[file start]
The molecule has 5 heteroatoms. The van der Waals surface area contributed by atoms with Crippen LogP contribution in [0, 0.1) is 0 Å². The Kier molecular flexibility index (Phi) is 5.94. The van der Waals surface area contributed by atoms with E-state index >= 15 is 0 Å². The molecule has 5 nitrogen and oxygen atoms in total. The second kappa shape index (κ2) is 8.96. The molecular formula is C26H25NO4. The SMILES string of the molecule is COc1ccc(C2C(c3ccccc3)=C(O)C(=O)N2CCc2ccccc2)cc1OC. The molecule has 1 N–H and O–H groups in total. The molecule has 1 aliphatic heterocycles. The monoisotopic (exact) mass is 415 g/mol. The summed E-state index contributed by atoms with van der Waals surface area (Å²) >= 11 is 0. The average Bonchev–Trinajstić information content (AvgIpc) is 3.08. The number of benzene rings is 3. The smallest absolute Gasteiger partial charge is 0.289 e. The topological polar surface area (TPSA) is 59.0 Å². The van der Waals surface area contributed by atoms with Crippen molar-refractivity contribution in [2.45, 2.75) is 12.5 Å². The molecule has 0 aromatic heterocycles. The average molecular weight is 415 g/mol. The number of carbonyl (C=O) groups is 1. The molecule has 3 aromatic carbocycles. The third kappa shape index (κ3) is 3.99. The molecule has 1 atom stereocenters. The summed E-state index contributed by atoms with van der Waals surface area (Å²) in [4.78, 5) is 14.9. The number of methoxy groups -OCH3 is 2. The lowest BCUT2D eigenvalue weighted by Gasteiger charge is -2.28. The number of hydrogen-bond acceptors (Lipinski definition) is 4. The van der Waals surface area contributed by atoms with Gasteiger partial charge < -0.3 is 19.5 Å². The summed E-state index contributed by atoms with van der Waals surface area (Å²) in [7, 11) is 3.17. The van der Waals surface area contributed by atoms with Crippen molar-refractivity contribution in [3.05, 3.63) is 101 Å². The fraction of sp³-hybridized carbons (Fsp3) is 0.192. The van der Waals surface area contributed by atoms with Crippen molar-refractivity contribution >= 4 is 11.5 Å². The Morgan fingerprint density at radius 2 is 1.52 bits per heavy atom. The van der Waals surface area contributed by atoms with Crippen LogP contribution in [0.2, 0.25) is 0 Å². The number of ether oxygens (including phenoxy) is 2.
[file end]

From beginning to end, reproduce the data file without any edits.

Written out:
The molecule has 5 heteroatoms. The van der Waals surface area contributed by atoms with Crippen LogP contribution in [0, 0.1) is 0 Å². The Kier molecular flexibility index (Phi) is 5.94. The van der Waals surface area contributed by atoms with E-state index >= 15 is 0 Å². The molecule has 5 nitrogen and oxygen atoms in total. The second kappa shape index (κ2) is 8.96. The molecular formula is C26H25NO4. The SMILES string of the molecule is COc1ccc(C2C(c3ccccc3)=C(O)C(=O)N2CCc2ccccc2)cc1OC. The molecule has 1 N–H and O–H groups in total. The molecule has 1 aliphatic heterocycles. The monoisotopic (exact) mass is 415 g/mol. The summed E-state index contributed by atoms with van der Waals surface area (Å²) >= 11 is 0. The average Bonchev–Trinajstić information content (AvgIpc) is 3.08. The number of benzene rings is 3. The smallest absolute Gasteiger partial charge is 0.289 e. The topological polar surface area (TPSA) is 59.0 Å². The van der Waals surface area contributed by atoms with Crippen molar-refractivity contribution in [2.45, 2.75) is 12.5 Å². The molecule has 0 aromatic heterocycles. The average molecular weight is 415 g/mol. The number of carbonyl (C=O) groups is 1. The molecule has 3 aromatic carbocycles. The third kappa shape index (κ3) is 3.99. The molecule has 1 atom stereocenters. The summed E-state index contributed by atoms with van der Waals surface area (Å²) in [4.78, 5) is 14.9. The number of methoxy groups -OCH3 is 2. The lowest BCUT2D eigenvalue weighted by Gasteiger charge is -2.28. The number of hydrogen-bond acceptors (Lipinski definition) is 4. The van der Waals surface area contributed by atoms with Gasteiger partial charge < -0.3 is 19.5 Å². The summed E-state index contributed by atoms with van der Waals surface area (Å²) in [7, 11) is 3.17. The van der Waals surface area contributed by atoms with Crippen molar-refractivity contribution in [3.05, 3.63) is 101 Å². The fraction of sp³-hybridized carbons (Fsp3) is 0.192. The van der Waals surface area contributed by atoms with Crippen molar-refractivity contribution >= 4 is 11.5 Å². The Morgan fingerprint density at radius 2 is 1.52 bits per heavy atom. The van der Waals surface area contributed by atoms with Crippen LogP contribution in [0.2, 0.25) is 0 Å². The number of ether oxygens (including phenoxy) is 2.